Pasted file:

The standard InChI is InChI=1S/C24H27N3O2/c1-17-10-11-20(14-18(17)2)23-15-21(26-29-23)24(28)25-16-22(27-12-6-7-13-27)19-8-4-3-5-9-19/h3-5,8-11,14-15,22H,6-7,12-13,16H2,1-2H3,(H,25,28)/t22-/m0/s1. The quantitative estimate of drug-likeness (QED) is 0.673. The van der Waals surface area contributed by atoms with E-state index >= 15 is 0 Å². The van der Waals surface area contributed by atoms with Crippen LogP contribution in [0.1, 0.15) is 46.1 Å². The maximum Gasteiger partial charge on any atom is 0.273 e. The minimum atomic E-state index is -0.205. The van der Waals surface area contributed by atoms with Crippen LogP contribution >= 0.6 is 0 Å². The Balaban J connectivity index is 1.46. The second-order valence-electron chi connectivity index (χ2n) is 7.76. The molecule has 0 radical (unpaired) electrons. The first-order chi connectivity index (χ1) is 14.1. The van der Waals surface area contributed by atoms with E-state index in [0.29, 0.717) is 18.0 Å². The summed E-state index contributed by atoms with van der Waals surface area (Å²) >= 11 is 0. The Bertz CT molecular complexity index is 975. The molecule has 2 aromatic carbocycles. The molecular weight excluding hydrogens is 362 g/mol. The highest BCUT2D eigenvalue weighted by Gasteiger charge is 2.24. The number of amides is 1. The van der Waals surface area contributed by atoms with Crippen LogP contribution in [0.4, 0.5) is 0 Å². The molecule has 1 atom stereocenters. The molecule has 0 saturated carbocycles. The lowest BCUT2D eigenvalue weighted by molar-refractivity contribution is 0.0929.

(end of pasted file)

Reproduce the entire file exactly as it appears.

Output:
The standard InChI is InChI=1S/C24H27N3O2/c1-17-10-11-20(14-18(17)2)23-15-21(26-29-23)24(28)25-16-22(27-12-6-7-13-27)19-8-4-3-5-9-19/h3-5,8-11,14-15,22H,6-7,12-13,16H2,1-2H3,(H,25,28)/t22-/m0/s1. The quantitative estimate of drug-likeness (QED) is 0.673. The van der Waals surface area contributed by atoms with E-state index >= 15 is 0 Å². The van der Waals surface area contributed by atoms with Crippen LogP contribution in [0.1, 0.15) is 46.1 Å². The maximum Gasteiger partial charge on any atom is 0.273 e. The minimum atomic E-state index is -0.205. The van der Waals surface area contributed by atoms with Crippen LogP contribution >= 0.6 is 0 Å². The Balaban J connectivity index is 1.46. The second-order valence-electron chi connectivity index (χ2n) is 7.76. The molecule has 0 radical (unpaired) electrons. The first-order chi connectivity index (χ1) is 14.1. The van der Waals surface area contributed by atoms with E-state index in [0.29, 0.717) is 18.0 Å². The summed E-state index contributed by atoms with van der Waals surface area (Å²) >= 11 is 0. The Bertz CT molecular complexity index is 975. The molecule has 2 aromatic carbocycles. The molecular weight excluding hydrogens is 362 g/mol. The highest BCUT2D eigenvalue weighted by Gasteiger charge is 2.24. The number of amides is 1. The van der Waals surface area contributed by atoms with Crippen LogP contribution in [0.4, 0.5) is 0 Å². The molecule has 1 atom stereocenters. The molecule has 0 saturated carbocycles. The lowest BCUT2D eigenvalue weighted by molar-refractivity contribution is 0.0929.